[For the non-wrestling-inclined: the past two weeks have been an exciting and/or terrible time for wrestling fans. First, there was controversy at the annual Royal Rumble pay-per-view, when crowd favorite Daniel Bryan was seemingly denied the chance to enter the competition. This was either part of a larger storyline about Bryan as an underdog, a serious booking error in “real life,” or the result of WWE bringing back Batista (who went on to win the Rumble, much to the chagrin–but not the surprise–of basically everyone). About a week later, CM Punk, who is maybe the second or third most popular guy on the roster and has a large, vocal legion of internet fans, apparently left the company right before a live RAW broadcast.]
One thing I learned during my first day on the job at WWE last summer, was that the company honestly doesn’t mind getting negative fan feedback on social media. Whereas most companies work hard to get as much positive reaction as possible, WWE is in the business of keeping people interested in their stories. To do that, they need to piss people off, then give them what they want, then piss them off and so on. People who are incredibly upset and outraged over the storyline in which WWE treats Daniel Bryan like dirt are probably still going to tune in to see what happens. It’s only when people are bored with the product that they turn it off. So, igniting passions either way is a win for WWE.
That strategy would seem to indicate that the Daniel Bryan not being in the Rumble was a “work” (or, part of a storyline, usually designed to look “real” to the average viewer). Of course, the WWE has a spotty track record with actually executing these stories that dance on the line of “real” and “fake.” More often than not, fans can tell what is fictional, what’s being set up, what might happen next. The fact that fans got so worked up over the Bryan situation means that WWE either did a hell of a job making the snub look real or lucked into a situation where a booking mistake sparked a lot of outrage and attention on the product. Either way, what happened (and the fan reaction) is now part of the fictional story line.
The situation with CM Punk is a bit different. WWE has made no mention of Punk or the developing “Punk quit” story. Nothing on the website, nothing on the TV shows, nothing on social media (aside from the curious mutual unfollowing of the @cmpunk account and @wwe). Actual news outlets have covered the story, but WWE’s own “news” writers have been silent. CM Punk is not featured on the website in any special capacity at this point, but his profile is still up and there’s still some evidence of his existence (unlike the blackout of Chris Benoit–who is never, EVER mentioned by the company).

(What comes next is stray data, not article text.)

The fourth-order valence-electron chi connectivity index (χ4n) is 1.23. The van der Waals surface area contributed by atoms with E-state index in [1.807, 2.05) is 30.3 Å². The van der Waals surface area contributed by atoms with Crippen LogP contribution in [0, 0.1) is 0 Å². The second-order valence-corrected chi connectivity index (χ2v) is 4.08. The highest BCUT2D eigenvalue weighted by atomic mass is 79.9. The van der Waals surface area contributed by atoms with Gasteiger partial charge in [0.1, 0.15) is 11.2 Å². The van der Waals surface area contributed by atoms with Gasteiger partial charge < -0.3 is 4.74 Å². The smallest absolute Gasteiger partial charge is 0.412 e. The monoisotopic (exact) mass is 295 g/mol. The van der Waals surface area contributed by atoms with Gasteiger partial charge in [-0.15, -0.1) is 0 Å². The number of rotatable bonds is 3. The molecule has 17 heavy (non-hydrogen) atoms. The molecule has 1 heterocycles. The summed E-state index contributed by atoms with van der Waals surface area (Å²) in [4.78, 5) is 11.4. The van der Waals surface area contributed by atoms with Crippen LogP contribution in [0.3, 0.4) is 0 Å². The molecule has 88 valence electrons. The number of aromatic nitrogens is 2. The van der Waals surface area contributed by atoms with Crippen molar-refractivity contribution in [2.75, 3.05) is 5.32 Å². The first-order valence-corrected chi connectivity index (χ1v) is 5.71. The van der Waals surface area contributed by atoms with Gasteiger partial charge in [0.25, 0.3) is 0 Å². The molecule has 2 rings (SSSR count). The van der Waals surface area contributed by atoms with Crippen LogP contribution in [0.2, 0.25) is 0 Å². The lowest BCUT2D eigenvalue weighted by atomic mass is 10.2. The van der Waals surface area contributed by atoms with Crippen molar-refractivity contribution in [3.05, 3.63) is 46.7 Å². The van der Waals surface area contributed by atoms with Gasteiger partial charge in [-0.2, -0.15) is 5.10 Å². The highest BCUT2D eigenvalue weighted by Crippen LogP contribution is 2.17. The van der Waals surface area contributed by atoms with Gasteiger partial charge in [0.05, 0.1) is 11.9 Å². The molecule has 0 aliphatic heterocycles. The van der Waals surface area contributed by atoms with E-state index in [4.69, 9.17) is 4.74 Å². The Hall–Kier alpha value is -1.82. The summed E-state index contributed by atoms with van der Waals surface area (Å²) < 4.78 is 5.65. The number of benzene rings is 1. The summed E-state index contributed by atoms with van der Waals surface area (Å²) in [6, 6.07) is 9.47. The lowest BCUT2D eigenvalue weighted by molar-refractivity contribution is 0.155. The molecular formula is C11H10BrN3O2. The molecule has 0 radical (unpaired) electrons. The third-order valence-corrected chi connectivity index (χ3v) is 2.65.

Last night on the live RAW broadcast, the crowd was very clearly muted by the production team, although several Punk chants were audible at various times. As WWE continues to post their usual Facebook updates and articles, fans continue to comment about Punk. The company remains silent. CM Punk remains silent.
Is it possible that this is one of the most effective “works” of all time? That WWE somehow found the ability to capitalize on the situation by NOT saying a word? Because by not commenting or even mentioning the story, it’s not going away. And that’s actually a good thing for WWE. Unlike most companies, they never want to sweep something under the rug (with the notable exception of Chris Benoit), even if it could be perceived as negative.
The story could be real AND a work. In other words: CM Punk could have legitimately walked away last week. WWE simply decided to create more interest in the story by not telling it themselves, by letting it play out in internet speculation and fan outrage. By confirming that “CM Punk left our company” WWE would be closing off storytelling possibilities. The certainty of such a statement would deflate the story. Punk’s fans might not bother to watch during the lead up to Wrestlemania. By saying nothing, the door is left open to any possibility, including a shocking return at any moment. Instead of fans simply expressing their displeasure with the fact that Punk is gone, now they are doing that AND complaining about WWE’s silence.
They are also playfully trolling the fans. The Twitter unfollowing was perhaps the most obvious example. Posting things like this, oh-so-carefully-chosen thumbnail of a newer wrestler is another:
Well-played, WWE. We get that you are consciously stoking the flames here. When RAW comes to Punk’s hometown of Chicago in a few weeks, I suppose we’ll know whether or not this was just an elaborate ploy to get the man some vacation time. If the quitting is legit and Punk doesn’t return in Chicago or at Wrestlemania, the story will be over, but at least they’ll have a couple months of intrigue leading up to their biggest event of the year. The smartest thing they can do right now is to show restraint and do nothing. The audience will lean in when you whisper, not when you shout.